J.W. Affourtit is a creative double-threat, enjoying art and writing.

He makes art his full-time job, working as the art director of a Winston-Salem ad agency, while writing provides a creative outlet.

He has combined the two in his new book of poetry, “Wild Flower,” available locally at Sunnyside Mercantile, 724 N. Trade St., and Urbn Grl, 908 Burke St. The book features Affourtit’s prose with graphic elements he designed.

Published under his pen name, J.W. Matthew, the book was two years in the making.

“My first book was a little more rushed, and I didn’t take time to curate how the story should be told inside the book. For this one, I went through everything I wrote for two years and thought, ‘OK, this tells a story.’ I took my time with it,” Affourtit said.

The book covers the period after a break-up and the personal growth that followed.

Affourtit, 29, moved to Winston-Salem from Atlanta seven months ago. He has a disciplined writing practice, putting pen to paper every day.

“Even if I don’t want to,” he said. “Even if I hate whatever I wrote, at least I still do it.”

Q: How would you describe your art?

Answer: Raw and vulnerable. I figure, if I’m going to write about it, I’m going to lay it all out there.

Q: How have you evolved as an artist?

Answer: It took me a couple years to find my voice. Obviously, humans are constantly evolving and I’ve found that I’m really learning as I go. As I’ve gotten older, I’ve begun to let go of the things I think, and I am told, I should be, and I’ve allowed myself to be present and feel more.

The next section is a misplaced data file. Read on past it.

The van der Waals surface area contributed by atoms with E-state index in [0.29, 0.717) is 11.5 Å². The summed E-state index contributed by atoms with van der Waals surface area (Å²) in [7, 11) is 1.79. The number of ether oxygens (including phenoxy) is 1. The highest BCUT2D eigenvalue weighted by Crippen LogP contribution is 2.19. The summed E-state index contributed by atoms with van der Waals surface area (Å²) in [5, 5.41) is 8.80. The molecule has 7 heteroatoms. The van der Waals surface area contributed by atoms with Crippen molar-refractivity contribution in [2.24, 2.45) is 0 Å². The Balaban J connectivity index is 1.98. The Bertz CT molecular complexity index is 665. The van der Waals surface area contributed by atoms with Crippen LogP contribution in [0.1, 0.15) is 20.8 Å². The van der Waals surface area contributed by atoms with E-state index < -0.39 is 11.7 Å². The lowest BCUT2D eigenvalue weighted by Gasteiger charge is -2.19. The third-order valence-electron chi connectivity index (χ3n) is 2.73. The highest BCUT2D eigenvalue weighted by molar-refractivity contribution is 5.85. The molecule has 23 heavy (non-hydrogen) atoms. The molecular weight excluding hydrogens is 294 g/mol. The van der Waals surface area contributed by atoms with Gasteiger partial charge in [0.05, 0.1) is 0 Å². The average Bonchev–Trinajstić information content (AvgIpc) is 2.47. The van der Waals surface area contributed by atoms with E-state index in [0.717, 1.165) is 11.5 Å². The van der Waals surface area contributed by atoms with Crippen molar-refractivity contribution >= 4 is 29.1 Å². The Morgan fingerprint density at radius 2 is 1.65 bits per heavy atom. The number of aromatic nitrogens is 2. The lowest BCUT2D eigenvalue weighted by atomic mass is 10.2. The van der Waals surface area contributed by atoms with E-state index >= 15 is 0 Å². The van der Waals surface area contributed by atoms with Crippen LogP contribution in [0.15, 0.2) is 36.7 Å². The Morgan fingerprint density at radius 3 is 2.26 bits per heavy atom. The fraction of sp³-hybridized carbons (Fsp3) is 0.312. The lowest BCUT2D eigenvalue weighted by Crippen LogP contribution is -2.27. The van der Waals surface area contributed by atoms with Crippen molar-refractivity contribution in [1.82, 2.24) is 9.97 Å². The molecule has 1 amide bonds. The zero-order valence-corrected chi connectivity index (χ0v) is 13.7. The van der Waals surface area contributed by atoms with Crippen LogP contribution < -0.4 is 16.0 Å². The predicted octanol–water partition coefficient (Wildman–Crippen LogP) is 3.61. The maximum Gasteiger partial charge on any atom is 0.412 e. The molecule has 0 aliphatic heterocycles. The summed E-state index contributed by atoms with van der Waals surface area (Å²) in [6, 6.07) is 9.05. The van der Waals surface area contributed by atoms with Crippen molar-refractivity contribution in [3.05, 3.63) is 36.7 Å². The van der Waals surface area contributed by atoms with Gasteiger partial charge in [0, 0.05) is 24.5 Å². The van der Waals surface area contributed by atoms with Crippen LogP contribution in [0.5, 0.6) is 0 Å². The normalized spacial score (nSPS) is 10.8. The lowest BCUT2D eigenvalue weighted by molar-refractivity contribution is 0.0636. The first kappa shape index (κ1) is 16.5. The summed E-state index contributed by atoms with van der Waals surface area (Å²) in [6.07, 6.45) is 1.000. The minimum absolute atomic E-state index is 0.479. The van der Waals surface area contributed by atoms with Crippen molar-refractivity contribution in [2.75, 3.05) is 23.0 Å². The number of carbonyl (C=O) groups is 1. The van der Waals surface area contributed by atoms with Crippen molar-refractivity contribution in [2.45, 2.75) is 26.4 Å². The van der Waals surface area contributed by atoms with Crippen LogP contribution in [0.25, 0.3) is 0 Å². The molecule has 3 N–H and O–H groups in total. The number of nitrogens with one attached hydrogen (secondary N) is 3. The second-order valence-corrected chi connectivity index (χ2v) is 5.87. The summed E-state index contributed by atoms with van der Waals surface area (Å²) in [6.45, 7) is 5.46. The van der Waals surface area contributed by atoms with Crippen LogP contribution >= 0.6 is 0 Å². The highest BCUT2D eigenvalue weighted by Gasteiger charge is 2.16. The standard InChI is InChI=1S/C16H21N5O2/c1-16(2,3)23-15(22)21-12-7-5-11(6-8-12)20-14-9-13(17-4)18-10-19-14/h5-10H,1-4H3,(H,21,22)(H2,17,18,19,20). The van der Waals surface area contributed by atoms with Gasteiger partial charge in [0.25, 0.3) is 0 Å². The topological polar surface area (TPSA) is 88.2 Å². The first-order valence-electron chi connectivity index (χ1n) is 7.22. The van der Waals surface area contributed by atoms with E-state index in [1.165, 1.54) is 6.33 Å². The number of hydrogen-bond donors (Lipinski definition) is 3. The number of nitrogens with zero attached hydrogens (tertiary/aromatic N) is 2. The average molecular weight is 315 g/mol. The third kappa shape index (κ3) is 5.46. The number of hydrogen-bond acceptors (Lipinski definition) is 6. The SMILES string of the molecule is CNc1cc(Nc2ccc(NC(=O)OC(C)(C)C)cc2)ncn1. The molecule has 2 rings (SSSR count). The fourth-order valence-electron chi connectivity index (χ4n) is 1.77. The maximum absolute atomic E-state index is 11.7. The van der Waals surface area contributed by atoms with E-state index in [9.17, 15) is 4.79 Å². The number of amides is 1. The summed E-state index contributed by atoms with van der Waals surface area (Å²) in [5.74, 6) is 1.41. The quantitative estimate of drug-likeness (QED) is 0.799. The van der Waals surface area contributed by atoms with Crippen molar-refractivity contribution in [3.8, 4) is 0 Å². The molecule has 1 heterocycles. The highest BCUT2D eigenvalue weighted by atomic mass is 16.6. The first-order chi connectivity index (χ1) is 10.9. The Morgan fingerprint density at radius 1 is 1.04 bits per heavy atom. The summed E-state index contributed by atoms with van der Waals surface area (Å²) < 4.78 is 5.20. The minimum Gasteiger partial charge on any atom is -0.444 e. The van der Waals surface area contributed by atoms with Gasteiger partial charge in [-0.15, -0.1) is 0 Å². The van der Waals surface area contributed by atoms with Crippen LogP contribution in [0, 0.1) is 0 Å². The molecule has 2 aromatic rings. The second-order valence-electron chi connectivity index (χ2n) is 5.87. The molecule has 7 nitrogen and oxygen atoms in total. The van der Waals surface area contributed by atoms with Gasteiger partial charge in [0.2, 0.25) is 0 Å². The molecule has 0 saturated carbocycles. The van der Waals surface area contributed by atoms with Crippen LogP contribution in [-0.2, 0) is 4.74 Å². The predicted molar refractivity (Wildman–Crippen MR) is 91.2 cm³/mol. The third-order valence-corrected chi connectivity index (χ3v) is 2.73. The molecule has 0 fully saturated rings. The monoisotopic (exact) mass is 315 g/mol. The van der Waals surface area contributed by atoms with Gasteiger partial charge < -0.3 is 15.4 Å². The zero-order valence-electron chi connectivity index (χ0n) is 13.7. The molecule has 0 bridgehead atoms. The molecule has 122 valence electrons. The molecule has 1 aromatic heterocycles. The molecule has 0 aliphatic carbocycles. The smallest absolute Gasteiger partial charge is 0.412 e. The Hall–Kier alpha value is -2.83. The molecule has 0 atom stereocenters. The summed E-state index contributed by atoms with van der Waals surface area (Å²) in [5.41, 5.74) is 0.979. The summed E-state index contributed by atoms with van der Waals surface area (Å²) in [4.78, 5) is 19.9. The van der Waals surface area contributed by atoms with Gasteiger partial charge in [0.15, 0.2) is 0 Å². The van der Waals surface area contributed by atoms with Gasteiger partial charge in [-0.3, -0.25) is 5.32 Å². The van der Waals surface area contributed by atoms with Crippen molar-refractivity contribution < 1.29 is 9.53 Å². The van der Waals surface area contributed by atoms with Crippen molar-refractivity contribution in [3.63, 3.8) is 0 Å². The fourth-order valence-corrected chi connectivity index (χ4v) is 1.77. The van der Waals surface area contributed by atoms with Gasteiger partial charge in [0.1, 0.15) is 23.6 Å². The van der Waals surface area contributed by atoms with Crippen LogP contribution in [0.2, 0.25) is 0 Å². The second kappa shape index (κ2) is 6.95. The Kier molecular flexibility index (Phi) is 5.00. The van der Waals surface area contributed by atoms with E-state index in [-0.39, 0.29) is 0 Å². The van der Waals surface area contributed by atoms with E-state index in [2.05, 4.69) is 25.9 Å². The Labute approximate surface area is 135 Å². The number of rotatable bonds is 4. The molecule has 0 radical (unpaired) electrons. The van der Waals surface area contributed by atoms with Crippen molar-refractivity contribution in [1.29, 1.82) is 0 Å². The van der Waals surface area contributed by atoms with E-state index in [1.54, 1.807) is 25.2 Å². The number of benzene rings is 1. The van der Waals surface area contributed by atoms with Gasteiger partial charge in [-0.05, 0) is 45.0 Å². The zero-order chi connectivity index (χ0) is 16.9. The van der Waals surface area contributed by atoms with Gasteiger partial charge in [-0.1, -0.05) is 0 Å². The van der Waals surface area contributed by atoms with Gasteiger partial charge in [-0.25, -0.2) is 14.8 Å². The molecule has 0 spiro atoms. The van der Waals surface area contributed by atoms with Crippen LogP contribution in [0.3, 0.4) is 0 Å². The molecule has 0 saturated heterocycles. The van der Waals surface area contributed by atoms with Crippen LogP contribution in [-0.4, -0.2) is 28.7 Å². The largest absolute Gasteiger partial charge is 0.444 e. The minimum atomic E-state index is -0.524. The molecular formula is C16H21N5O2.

Q: Who has influenced your art?

Answer: It’s not a who, what or where — it’s everything. I’m influenced by the color of the sun rising across 85 North at 6 a.m., interactions with strangers, music that fits the mood, being present in a moment and absorbing that feeling.

Q: What is your biggest challenge?

Answer: Writing when I don’t feel inspired.

Q: What does art do for you?

Answer: Writing has always been my creative outlet. It allows me to observe the world in ways that others might overlook. Poetry is earnestly free — it doesn’t have to fit into a mold and can be as vague or detailed as the writer wants. It can contain and convey any feeling, at least that’s how I see and use it.

Q: Any advice for other artists?

Answer: Do it for yourself. Self-satisfaction will always taste sweeter and be more meaningful than any alternative.

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Lisa O’Donnell writes about artists — visual, musical, literary and more — weekly in relish. Send your story ideas to lodonnell@wsjournal.com or call 336-727-7420.

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